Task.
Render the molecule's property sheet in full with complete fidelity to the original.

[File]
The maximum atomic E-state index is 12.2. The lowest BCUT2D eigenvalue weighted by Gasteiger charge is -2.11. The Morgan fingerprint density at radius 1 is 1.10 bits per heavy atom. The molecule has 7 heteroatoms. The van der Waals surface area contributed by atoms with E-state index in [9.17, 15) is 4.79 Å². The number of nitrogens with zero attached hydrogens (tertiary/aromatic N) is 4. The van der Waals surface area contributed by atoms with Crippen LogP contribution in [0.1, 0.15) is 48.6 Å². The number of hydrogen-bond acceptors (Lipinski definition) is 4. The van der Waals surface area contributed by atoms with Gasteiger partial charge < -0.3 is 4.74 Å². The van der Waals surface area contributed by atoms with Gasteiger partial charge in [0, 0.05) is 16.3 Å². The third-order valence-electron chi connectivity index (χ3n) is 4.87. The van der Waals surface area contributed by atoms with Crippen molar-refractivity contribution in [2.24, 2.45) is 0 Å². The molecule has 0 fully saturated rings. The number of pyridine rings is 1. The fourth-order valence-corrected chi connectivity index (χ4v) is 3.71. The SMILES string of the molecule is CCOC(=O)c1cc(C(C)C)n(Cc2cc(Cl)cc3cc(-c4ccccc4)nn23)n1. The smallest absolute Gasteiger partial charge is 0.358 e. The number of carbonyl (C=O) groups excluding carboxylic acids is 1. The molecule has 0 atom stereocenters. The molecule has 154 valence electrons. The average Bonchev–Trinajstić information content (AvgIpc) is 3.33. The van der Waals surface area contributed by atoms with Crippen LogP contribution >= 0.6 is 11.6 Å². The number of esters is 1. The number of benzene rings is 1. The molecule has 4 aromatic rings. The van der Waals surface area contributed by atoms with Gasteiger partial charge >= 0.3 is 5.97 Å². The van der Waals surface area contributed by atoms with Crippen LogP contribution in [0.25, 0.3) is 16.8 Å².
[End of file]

The maximum atomic E-state index is 12.2. The lowest BCUT2D eigenvalue weighted by Gasteiger charge is -2.11. The Morgan fingerprint density at radius 1 is 1.10 bits per heavy atom. The molecule has 7 heteroatoms. The van der Waals surface area contributed by atoms with E-state index in [9.17, 15) is 4.79 Å². The number of nitrogens with zero attached hydrogens (tertiary/aromatic N) is 4. The van der Waals surface area contributed by atoms with Crippen LogP contribution in [0.1, 0.15) is 48.6 Å². The number of hydrogen-bond acceptors (Lipinski definition) is 4. The van der Waals surface area contributed by atoms with Gasteiger partial charge < -0.3 is 4.74 Å². The van der Waals surface area contributed by atoms with Gasteiger partial charge in [0, 0.05) is 16.3 Å². The third-order valence-electron chi connectivity index (χ3n) is 4.87. The van der Waals surface area contributed by atoms with Crippen molar-refractivity contribution in [2.24, 2.45) is 0 Å². The molecule has 0 fully saturated rings. The number of pyridine rings is 1. The fourth-order valence-corrected chi connectivity index (χ4v) is 3.71. The SMILES string of the molecule is CCOC(=O)c1cc(C(C)C)n(Cc2cc(Cl)cc3cc(-c4ccccc4)nn23)n1. The smallest absolute Gasteiger partial charge is 0.358 e. The number of carbonyl (C=O) groups excluding carboxylic acids is 1. The molecule has 0 atom stereocenters. The molecule has 154 valence electrons. The average Bonchev–Trinajstić information content (AvgIpc) is 3.33. The van der Waals surface area contributed by atoms with Crippen LogP contribution >= 0.6 is 11.6 Å². The number of esters is 1. The number of benzene rings is 1. The molecule has 4 aromatic rings. The van der Waals surface area contributed by atoms with Gasteiger partial charge >= 0.3 is 5.97 Å². The van der Waals surface area contributed by atoms with Crippen LogP contribution in [0.25, 0.3) is 16.8 Å².